This fake has problems with both its weight and its composition
The United States Mint issued the Classic Head Cent series from 1808 to 1814. Generally, these coins can sell for hundreds if not thousands of dollars. Lower-quality copper was used to create the blanks, so many were not in great shape to start with. Over two centuries later, most examples available to collectors have either lower numeric grades or Details grades.
For the 1809 Cent, NGC has certified about 125 examples with a Details grade in addition to numerically grading about 80 examples (at the time of publication) — with two-thirds of these NGC VF 35 or lower. Strong demand for coins generally found in modest conditions can give counterfeiters an opportunity. NGC recently encountered an 1809 Cent forgery.
One of the first steps in authenticating a coin is to weigh it.
In this case, the counterfeit is 12.72 grams, far above the expected 10.9 grams. A metallurgical analysis of the coin reveals why: It is roughly half lead, a much denser metal than the copper it should be made of. Additionally, when lightly tapped with the side of a pen, a normal struck coin will ring, whereas an electrotype will not.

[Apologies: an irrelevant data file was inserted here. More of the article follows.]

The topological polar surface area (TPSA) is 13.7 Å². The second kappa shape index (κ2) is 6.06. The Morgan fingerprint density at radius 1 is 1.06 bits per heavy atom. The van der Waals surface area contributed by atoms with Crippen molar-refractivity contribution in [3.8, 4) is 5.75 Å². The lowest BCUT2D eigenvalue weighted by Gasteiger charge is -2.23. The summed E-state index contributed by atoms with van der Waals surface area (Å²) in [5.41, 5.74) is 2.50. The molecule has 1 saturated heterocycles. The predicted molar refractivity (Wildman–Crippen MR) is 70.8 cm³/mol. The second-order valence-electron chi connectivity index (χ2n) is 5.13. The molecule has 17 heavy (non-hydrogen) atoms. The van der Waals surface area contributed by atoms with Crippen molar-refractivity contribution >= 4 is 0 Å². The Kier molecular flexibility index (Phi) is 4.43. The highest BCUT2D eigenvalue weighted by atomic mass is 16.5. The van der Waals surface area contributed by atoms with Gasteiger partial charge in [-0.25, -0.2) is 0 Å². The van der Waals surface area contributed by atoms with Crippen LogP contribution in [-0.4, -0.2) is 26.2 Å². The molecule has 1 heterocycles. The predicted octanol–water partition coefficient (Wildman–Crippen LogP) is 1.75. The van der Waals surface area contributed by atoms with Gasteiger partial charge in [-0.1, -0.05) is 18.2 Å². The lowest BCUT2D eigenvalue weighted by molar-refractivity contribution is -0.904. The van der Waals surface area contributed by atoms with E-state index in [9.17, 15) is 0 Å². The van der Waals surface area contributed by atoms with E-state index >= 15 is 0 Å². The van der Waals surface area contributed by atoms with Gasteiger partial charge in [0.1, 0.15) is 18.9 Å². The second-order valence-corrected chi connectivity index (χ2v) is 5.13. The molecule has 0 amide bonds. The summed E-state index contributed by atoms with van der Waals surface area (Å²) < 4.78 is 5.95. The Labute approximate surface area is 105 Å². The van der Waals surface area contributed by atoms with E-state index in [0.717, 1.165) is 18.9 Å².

The surfaces of the counterfeit are oddly textured and the coin lacks the normal die flow lines seen on a coin struck from a die. But the real nail in the coffin for this piece is the lead peeking out from beneath a thin copper shell in a few places. This can be seen at the top of the obverse as well as on the edge of the coin.
This type of fake is called an electrotype. It is created by pressing a genuine piece into a soft material to create a negative impression. That impression is then electroplated. The process is repeated for the other side of the coin. Those two halves are then joined together and filled with metal for weight. Electrotypes can be very difficult to spot, although sometimes there is a seam running along the edge of the coin where the sides were joined together.
A coin does not have to be made of a precious metal to be a target for a counterfeiter. In fact, three of the top 10 coins on NGC’s list of most commonly counterfeited US coins are Lincoln Cents.
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